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A Helpful Guide on Identifying the Appropriate Level of Care

Published June 30, 2014

Nobody wishes for a medical emergency but in the case you encounter one, it’s important to know where to receive your care. The Washington State Hospital Association explains the difference between Doctor’s Office Visits, Walk-In Clinics and Hospital Emergency Rooms. For common illnesses, minor injuries or regular check-ups, it's best to get care by making a visit to your doctor’s office because your provider knows you and your medical history the best. If your doctor is not available, walk-in clinics serve common illnesses and minor injuries that are not life-threatening. A hospital emergency department is equipped and staffed to handle the most critically ill and injured individuals.

However, it’s not just the level of care that differs. “Using the Emergency Department for minor injuries or illnesses is much more expensive than seeing one’s primary care provider or going to a walk-in clinic,” said Kim Williams, chief operating officer. “As we all envision lower cost healthcare for our community and our nation, we all need to make good choices—the best choice for an individual’s ongoing health and well being is to see one’s regular provider.”

Doctor’s Office Visits

The best place to get care is from a doctor who knows you and your medical history the best.

  • Common illness such as colds, flu, rashes, migraines and sore throats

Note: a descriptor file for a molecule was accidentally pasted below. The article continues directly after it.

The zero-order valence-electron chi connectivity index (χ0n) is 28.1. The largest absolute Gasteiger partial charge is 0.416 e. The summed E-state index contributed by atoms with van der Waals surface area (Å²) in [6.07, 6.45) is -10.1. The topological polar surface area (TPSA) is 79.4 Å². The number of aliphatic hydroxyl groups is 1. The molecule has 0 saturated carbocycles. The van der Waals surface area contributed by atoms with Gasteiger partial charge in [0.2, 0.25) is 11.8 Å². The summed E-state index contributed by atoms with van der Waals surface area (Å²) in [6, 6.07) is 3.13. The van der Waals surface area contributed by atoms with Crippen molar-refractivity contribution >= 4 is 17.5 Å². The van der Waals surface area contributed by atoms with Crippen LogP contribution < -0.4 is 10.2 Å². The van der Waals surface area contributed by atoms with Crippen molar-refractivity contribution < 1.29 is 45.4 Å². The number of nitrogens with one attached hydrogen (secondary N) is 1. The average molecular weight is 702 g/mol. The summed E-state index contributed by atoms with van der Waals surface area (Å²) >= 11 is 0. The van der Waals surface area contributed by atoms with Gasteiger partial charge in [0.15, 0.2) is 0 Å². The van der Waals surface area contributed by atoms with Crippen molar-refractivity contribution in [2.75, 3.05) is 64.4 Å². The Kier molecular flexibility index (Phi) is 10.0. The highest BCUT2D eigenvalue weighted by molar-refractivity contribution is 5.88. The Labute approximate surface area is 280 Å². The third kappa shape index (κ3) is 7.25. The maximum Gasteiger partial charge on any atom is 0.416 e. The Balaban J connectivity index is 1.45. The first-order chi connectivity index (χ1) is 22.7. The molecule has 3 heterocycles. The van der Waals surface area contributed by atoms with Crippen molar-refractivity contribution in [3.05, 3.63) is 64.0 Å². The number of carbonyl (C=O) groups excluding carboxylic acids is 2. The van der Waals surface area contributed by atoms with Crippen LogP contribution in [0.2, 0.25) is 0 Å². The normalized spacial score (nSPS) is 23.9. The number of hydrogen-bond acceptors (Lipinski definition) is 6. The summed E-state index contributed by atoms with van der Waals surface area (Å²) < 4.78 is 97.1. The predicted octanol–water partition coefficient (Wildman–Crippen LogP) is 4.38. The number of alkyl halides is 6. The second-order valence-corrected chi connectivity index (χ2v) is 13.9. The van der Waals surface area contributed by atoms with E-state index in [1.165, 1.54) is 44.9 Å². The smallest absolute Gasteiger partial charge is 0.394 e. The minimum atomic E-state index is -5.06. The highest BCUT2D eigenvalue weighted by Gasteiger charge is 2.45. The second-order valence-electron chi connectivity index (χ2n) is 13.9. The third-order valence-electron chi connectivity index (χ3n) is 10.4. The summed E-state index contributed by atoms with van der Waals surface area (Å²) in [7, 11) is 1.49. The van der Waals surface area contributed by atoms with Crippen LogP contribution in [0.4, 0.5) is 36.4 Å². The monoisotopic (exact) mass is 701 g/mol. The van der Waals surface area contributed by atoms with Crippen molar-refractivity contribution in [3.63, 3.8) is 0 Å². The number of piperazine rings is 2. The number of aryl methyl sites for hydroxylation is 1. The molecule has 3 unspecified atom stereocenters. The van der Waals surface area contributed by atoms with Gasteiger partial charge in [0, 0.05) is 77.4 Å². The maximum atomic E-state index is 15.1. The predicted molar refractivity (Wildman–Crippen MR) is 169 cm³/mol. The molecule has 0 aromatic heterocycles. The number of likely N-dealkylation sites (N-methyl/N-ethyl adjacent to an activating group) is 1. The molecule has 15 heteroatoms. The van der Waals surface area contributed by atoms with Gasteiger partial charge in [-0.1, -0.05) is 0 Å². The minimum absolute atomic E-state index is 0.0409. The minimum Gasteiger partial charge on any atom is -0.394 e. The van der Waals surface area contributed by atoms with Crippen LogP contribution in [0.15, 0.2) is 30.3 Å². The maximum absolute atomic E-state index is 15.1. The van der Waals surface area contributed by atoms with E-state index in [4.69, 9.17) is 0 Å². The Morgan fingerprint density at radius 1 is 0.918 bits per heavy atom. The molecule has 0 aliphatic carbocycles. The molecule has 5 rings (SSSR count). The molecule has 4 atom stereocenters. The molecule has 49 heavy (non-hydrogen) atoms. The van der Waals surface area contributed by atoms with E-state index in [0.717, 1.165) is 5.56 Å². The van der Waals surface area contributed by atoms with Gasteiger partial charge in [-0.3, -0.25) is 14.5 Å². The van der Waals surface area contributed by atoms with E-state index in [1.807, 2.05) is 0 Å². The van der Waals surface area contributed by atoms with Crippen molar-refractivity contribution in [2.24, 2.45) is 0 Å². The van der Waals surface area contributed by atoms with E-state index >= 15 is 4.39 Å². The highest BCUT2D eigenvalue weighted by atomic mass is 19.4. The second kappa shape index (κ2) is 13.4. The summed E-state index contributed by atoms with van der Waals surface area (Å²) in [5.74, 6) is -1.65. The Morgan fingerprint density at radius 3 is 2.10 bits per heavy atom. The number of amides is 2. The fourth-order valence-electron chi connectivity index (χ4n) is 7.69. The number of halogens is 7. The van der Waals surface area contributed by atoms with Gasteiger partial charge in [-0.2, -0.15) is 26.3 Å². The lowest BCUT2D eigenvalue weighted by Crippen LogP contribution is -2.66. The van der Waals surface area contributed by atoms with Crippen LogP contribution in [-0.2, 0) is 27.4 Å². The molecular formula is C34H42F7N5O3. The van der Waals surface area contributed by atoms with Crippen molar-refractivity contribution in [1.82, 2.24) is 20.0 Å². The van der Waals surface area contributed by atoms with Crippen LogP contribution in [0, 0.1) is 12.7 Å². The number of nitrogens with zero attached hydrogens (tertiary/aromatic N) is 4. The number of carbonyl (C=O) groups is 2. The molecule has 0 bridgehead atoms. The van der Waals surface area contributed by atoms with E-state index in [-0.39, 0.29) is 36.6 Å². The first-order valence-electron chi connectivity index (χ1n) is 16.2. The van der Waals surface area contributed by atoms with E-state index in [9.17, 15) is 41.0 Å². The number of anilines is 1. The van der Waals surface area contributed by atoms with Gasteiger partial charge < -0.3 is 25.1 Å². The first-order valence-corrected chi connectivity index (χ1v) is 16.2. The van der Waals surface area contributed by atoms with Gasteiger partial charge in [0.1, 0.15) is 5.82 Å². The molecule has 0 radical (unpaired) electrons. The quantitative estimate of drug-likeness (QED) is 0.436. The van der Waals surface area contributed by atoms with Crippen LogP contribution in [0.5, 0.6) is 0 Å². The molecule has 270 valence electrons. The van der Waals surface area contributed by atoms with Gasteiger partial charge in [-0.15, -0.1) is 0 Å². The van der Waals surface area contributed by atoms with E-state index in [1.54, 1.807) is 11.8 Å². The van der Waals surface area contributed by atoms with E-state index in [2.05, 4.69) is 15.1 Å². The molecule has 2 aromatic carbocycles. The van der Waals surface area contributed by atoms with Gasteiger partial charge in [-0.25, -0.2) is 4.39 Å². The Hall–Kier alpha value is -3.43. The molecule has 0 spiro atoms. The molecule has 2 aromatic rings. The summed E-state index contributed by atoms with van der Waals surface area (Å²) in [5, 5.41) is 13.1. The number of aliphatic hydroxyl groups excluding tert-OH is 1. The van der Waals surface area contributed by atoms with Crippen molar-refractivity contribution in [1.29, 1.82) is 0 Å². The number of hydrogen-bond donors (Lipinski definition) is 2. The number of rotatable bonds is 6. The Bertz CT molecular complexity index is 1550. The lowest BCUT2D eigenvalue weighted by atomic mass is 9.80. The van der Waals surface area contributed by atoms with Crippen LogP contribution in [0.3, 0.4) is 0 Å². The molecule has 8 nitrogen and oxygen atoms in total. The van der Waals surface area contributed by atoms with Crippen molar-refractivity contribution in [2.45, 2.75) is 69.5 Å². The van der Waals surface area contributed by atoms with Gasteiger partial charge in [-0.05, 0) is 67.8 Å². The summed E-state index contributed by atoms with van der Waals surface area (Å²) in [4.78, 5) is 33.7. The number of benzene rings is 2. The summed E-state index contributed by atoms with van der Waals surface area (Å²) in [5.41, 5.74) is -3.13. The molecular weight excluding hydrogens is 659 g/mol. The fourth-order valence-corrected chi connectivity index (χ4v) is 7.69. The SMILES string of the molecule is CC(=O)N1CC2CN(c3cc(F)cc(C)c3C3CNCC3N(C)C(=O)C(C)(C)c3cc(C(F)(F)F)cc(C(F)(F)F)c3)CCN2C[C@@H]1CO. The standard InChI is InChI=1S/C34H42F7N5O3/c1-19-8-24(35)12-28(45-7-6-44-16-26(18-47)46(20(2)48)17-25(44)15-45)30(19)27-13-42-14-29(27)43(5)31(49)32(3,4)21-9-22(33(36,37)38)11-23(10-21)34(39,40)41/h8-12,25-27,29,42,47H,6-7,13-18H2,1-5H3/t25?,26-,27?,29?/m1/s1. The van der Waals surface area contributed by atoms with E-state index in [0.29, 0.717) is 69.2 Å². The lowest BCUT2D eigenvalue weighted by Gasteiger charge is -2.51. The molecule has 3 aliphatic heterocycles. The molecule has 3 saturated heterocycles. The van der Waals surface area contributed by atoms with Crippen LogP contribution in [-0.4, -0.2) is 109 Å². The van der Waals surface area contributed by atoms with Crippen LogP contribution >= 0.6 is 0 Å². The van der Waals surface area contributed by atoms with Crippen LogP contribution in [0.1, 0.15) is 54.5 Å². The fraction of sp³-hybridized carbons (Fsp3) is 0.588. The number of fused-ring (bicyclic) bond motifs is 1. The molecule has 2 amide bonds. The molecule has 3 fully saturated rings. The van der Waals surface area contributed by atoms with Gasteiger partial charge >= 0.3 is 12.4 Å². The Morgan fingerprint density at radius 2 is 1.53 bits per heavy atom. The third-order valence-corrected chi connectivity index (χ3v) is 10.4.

• Minor injuries such as sprains, back pain, minor cuts and burns, minor broken bones and minor eye injuries
  • Regular check-ups including physicals, prescription refills, vaccinations and screenings

Walk-In Clinics

When your doctor is not available, walk-in clinics can be utilized for non-life threatening injuries or medical problems that require attention.

  • Common illness such as colds, flu, rashes, migraines and sore throats
  • Minor injuries such as sprains, back pain, minor cuts and burns, minor broken bones and minor eye injuries

Hospital Emergency Rooms

The Emergency Department is equipped and staffed to handle the most critically ill and injured individuals. If you experience any of the following, you are advised to call 911 or get to your nearest hospital emergency room.

  • Chest pain
  • Severe abdominal pain
  • Severe burns
  • Deep cuts or bleeding that won’t stop
  • Numbness in face, arm or leg
  • High fevers
  • Any other symptom you consider life threatening

For more information about where to get the appropriate level of care as needed, please use this brochure.

Source: The Washington Hospital Association